The document outlined some of the changes that are now up for consultation and are likely to be recommended in the CC's final report, due in May. Chief among these was the idea of an ombudsman who would supervise the relationship between supermarkets and their suppliers, and would have powers to fine retailers for practices such as aggressive price cutting and 'pay to stay' fees for keeping products on shelves.In addition, the current planning 'needs test', which limits the number of supermarkets built in a particular area based on population numbers, would be scrapped, as would planning guidance designed to limit the building of edge- and out-of-town supermarkets. Instead, a 'competition test' could be brought in, based on how many outlets a retailer already has in a particular area. This would potentially stop the domination of areas by one retailer, but would give the green light to rivals to build more supermarkets.In theory, a grocery ombudsman could offer some form of redress to those bakery suppliers that feel they are being unfairly treated by the supermarkets. The new code would prohibit retrospective changes to agreed terms of supply and also "require retailers to make further improvements to their dealings with suppliers through the appointment of an in-house code compliance officer, keeping better records of contracts with suppliers and automatic notification to suppliers of contractual terms and their right to complain and seek arbitration of disputes," states the report.But Dave Brooks, CEO of cake company Finsbury Food, has little faith in the proposal. "It's a complete irrelevance and waste of time," he said. "First of all, who is going to pay for an ombudsman? If funds are raised from the retailers, they are likely to pass the costs on to us anyway and then there's the question of how independent the ombudsman would actually be."Brooks, who has participated in several consultation meetings with the CC in recent months, also believed the proposal would not improve on the current Supermarkets Code of Practice. "If a supplier is too afraid to use the code or speak directly with its customers, I don't see what difference an ombudsman would make. There is no way a supplier will be able to keep its anonymity if it makes a complaint," he said. "Suppliers need to take responsibility for themselves."== unfair power ==However, another bakery manufacturer told British Baker that he felt retailer power was out of hand. "Some of the demands they make over things such as payment terms and back payments are simply not fair. They regularly refuse to accept price increases despite rocketing ingredients costs," he said. "An ombudsman is a good idea, but he has to be able to take decisions quickly. If he takes six to eight months, the problem will have gone away or the company will have gone bust."An even better way of monitoring the relationship between suppliers and retailers would be to audit a random selection of companies each year, he adds. "Just like with PAYE or VAT, an audit team could go through a sup- pliers' correspondence and contact reports to see whether a business is being put over a barrel. In that way, the manufacturer couldn't be accused of being a whistleblower by the retailer."Andrew Simms, policy director at the New Economic Foundation, an economic think-tank that has long criticised the power of the supermarkets, is equally sceptical about appointing an ombudsman. "Changing the monitoring of the Supermarkets Code of Practice by introducing an independent ombudsman is a good idea, but only if he has the tools to do the job. Coupled with the Commission's other proposals, expecting an ombudsman to control the market- distorting power of the supermarkets is like sending someone to build sea defences with a feather duster. It would be messy, ineffective and potentially dangerous."Meanwhile, Tesco executive director for corporate and legal affairs, Lucy Neville-Rolfe said that introducing a new ombudsman could be bureaucratic and an unnecessary cog in a supply chain. "More red tape is likely to stifle innovation and investment and reduce the ability of retailers and suppliers to work together flexibly to deliver the best deals for customers," she said.== bleak outlook ==The CC's report will do nothing to alleviate the bleak view of the British high street painted by Verdict Research's retail analyst Nick Gladding, who said that, in 2007, high street bakers such as Greggs and independent chains, accoun-ted for just 1.3% of the estimated £118bn grocery market, with supermarkets generally estimated to account for over 75% of sales. For the baker on the high street, the news that supermarkets may be allowed to build even more sites is worrying. As Peter Williams, director of Hatfield, Herts-based high street chain Simmons says: "We offer something the supermarkets don't - fresh food and coffee, made to order. But we certainly don't want to see new supermarkets being encouraged. Shops like Tesco Extra have had an impact and many of the supermarkets now have cafés, which is a concern."However, one ray of hope for high street bakers is that the CC recommendations on planning are not guaranteed to be implemented by government. "The CC is looking at this from a free market position, but the government is aware there are concerns about the future of the high street. For that reason, the government may reject the planning proposals," added Gladding.At the British Shops and Stores Association, director Bob Jarrett called for issues such as small business rate relief to be addressed to really help high street retailers, but these were outside the CC remit.While the supermarkets - bar Tesco on the planning issue - broadly welcomed the bulk of the proposals, Simon Briault at the Federation of Small Businesses hopes the government chooses to ignore the CC proposals on planning. "The idea that improving competition means building more supermarkets is fundamentally wrong. The CC needs to look at the whole market, not just competition between supermarkets. For independent retailers such as bakers, the market is fundamentally unfair. Supermarkets can force down prices with their suppliers, who then look to regain their losses with smaller customers - it's the waterbed effect." n----=== The CC's key recommendations ===? A 'competition test' in planning decisions on large grocery stores and measures to prevent exclusivity arrangements and restrictive covenants being used by retailers to restrict entry by competitors; new stores of 1,000 sq m or more must not command more than 60% local market coverage? The creation of a new strengthened and extended Groceries Supply Code of Practice, extended to include all grocery retailers with a UK turnover greater than £1 billion (covering Waitrose and M&S, previously exempt)? A recommendation to establish an independent ombudsman to oversee and enforce the Code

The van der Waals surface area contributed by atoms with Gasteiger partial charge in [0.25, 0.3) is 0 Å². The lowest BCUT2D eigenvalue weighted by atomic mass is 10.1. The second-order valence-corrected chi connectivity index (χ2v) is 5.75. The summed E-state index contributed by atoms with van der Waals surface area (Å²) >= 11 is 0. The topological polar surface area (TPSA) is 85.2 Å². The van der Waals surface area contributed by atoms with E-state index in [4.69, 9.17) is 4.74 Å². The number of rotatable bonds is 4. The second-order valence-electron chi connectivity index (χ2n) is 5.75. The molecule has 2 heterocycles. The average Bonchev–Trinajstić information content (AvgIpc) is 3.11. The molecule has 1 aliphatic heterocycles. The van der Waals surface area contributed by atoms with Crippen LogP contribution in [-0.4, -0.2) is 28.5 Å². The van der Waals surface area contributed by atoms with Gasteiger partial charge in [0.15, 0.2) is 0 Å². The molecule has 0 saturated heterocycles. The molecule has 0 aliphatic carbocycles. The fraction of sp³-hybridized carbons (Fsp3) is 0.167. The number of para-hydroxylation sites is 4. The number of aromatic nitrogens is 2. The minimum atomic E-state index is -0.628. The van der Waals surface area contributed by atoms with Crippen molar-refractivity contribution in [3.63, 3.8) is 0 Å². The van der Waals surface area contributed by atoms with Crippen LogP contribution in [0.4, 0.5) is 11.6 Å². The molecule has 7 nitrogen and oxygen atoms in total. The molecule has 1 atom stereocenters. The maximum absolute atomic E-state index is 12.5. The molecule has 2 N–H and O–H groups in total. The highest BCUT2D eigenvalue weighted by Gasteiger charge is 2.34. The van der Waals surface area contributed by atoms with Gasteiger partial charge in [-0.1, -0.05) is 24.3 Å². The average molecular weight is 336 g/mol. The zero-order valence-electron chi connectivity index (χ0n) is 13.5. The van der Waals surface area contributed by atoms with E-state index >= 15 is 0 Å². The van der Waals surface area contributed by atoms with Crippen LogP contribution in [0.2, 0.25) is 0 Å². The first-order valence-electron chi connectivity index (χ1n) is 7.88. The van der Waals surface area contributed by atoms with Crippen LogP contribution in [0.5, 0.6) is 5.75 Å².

22 February, 2008
Last week's largely predictable Competition Commission report into the power of the supermarkets has done little to please bakery suppliers or retailers, finds Patrick McGuigan
T he Competition Commission's (CC's) two-year-long investigation into the grocery market inched towards a final conclusion last week, with the publication of its long-awaited final remedies statement. On the surface, bakery suppliers should be happier with the recommendations than high street bakers, who face the daunting prospect of even more supermarkets springing up around them.